Soft law instruments are increasingly prevalent in the area of procedural and substantive restructuring and insolvency law. These instruments, all embodied in legally non-binding texts, originate from so-called standard-setting organisations, such as the United Nations Commission on International Trade Law (UNCITRAL) Working Group V (Insolvency) and the World Bank, as well as mainly insolvency practitioners’ organisations, such as INSOL International and INSOL Europe. Ambiguity of what they are and how they impact hard law has blurred the actual role that these soft law instruments have. This raises questions of how soft law instruments can be (legally) characterized, what advantages and disadvantages they have (compared to hard law), and how legislators and policy makers in the field of restructuring and insolvency make use of them. With my co-author Gert-Jan Boon we try to answer these questions.
The vague nature of soft law instruments is a general impediment for practitioners and scholars to consider its relevance. Still, in recent years, legislators and policy makers have given particular attention to such instruments, especially in the area of restructuring and insolvency. In both the European Insolvency Regulation Recast (EIR 2015) and the proposal for a Preventive Restructuring Directive, the EU legislator makes explicit reference to soft law instruments. But, also, the Dutch Vereniging insolventierecht advocaten (INSOLAD) and the Dutch national consultative body of supervisory judges in bankruptcy and suspension of payment cases (Recofa) have set soft law standards for practice.
To highlight the rise and impact of soft law instruments, we will explore the meaning and development of soft law instruments in restructuring and insolvency law. From this analysis we observe that soft law instruments are relevant, also in practice, as they are used for example by insolvency practitioners, policy makers and courts. The growing group of standard-setting organisations focuses on specific topics, for convergence of law and practice, including cooperation and communication by judges and insolvency practitioners in cross-border insolvency cases, as well as issues pertaining to (preventive) restructuring of distressed companies.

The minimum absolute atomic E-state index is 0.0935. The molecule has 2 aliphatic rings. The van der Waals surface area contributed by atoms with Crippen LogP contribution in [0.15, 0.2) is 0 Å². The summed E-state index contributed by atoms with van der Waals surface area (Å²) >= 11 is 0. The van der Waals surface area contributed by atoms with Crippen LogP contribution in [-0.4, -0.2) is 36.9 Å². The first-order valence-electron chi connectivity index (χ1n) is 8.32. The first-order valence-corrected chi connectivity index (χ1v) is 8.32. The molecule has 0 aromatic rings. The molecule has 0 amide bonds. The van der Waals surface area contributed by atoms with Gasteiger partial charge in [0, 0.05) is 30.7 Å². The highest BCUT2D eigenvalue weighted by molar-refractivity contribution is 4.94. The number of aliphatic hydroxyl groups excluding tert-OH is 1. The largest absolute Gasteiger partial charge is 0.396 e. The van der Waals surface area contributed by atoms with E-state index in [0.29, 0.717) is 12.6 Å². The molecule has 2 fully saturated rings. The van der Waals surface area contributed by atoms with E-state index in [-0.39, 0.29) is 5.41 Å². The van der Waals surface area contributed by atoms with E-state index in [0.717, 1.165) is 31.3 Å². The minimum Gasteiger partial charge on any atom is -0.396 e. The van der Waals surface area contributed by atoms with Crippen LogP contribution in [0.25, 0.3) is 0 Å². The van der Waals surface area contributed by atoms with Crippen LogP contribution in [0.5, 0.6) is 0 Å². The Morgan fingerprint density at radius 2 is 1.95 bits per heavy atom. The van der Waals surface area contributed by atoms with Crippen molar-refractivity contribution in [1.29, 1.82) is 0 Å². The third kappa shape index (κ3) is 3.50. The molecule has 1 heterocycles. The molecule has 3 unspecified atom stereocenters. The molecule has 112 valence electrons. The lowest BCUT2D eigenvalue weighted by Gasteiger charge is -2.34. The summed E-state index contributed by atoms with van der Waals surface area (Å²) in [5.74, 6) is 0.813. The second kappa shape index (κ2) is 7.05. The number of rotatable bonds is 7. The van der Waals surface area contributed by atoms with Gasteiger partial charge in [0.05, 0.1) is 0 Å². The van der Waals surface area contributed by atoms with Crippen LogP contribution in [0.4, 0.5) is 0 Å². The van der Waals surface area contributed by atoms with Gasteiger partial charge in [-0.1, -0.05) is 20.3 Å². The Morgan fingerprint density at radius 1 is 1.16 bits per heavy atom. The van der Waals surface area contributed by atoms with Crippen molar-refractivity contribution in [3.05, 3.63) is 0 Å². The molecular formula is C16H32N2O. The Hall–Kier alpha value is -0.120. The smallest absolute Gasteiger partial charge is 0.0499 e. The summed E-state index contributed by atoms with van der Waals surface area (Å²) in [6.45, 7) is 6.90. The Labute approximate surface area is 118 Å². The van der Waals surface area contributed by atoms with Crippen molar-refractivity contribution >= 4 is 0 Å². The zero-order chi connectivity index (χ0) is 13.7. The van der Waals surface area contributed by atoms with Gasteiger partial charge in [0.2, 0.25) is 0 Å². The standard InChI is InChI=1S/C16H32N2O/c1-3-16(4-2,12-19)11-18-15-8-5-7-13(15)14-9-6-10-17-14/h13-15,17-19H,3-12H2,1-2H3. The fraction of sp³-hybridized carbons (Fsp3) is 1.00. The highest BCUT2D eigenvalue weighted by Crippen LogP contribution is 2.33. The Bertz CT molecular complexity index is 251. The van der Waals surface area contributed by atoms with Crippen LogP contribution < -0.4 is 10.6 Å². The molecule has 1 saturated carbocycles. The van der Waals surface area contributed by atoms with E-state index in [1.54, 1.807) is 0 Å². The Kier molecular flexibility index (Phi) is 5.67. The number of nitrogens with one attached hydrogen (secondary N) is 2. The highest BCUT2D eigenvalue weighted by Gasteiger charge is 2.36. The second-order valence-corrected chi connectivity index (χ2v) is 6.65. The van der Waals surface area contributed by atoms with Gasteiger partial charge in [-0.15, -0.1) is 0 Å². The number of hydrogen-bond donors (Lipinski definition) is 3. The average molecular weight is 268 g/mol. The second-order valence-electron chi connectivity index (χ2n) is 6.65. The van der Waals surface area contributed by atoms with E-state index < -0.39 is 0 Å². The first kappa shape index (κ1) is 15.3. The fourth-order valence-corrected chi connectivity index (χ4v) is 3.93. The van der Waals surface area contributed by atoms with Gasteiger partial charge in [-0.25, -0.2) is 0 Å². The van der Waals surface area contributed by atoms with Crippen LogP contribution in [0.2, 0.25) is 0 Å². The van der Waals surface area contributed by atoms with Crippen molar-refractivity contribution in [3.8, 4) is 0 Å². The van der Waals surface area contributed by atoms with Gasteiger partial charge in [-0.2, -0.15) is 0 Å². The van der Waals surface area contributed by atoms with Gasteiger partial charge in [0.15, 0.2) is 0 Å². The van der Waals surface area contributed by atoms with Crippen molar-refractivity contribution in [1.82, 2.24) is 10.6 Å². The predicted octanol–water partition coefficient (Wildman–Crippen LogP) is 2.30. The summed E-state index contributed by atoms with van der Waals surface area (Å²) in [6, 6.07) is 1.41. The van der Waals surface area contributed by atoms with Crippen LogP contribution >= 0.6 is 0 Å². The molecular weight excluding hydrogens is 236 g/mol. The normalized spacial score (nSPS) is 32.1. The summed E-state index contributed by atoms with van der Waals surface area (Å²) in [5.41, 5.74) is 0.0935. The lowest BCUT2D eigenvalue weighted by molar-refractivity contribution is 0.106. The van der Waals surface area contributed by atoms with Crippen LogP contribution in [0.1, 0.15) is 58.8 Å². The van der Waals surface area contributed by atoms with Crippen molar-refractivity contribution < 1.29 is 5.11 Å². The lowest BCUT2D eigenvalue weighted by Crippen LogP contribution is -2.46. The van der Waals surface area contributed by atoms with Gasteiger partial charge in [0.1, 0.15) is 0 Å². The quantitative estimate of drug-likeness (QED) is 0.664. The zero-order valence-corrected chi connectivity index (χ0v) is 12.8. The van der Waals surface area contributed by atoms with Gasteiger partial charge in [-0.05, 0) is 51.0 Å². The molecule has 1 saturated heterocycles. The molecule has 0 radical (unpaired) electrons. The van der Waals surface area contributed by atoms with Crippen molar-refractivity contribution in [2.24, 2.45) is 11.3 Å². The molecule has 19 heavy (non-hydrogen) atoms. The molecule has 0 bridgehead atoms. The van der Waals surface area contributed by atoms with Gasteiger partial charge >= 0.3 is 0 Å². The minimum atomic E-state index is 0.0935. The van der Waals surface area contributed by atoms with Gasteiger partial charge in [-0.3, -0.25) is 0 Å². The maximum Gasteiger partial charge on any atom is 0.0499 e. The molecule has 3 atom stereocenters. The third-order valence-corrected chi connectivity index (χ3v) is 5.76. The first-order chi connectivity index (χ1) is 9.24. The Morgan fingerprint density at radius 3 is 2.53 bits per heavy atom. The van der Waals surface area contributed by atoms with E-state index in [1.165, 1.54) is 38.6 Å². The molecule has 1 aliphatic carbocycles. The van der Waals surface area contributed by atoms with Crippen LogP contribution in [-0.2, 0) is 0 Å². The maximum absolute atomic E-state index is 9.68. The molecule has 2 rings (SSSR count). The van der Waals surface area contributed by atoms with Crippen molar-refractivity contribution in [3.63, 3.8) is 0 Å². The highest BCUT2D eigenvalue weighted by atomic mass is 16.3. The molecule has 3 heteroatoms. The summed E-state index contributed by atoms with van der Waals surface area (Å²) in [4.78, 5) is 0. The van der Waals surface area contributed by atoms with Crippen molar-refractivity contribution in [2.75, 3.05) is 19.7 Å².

This article is structured as follows: in part two we will introduce the concepts of soft law and standard-setting organisation, in part three this will be related to the field of international restructuring and insolvency law by elaborating on instruments in this area, which is elaborated in part four with an overview of the relevant instruments on cooperation and communication and on restructuring distressed businesses. In part five we discuss various advantages and disadvantages of the use of soft law instruments. Subsequently, in part six, we discuss several examples in order to review the impact that soft law instruments in restructuring and insolvency have. This is followed by a conclusion in part seven.
The final version of this paper (written in English) has been published in (the Dutch law review, called) Tijdschrift voor vennootschapsrecht, rechtspersonenrecht en ondernemingsbestuur (TvOB) 2019-2.
Wessels, Bob and Boon, Gert-Jan, Soft law instruments in restructuring and insolvency law: exploring its rise and impact (February 1, 2019). Tijdschrift voor vennootschapsrecht, rechtspersonenrecht en ondernemingsbestuur 2019-2, 20 pp. Available at SSRN: https://ssrn.com/abstract=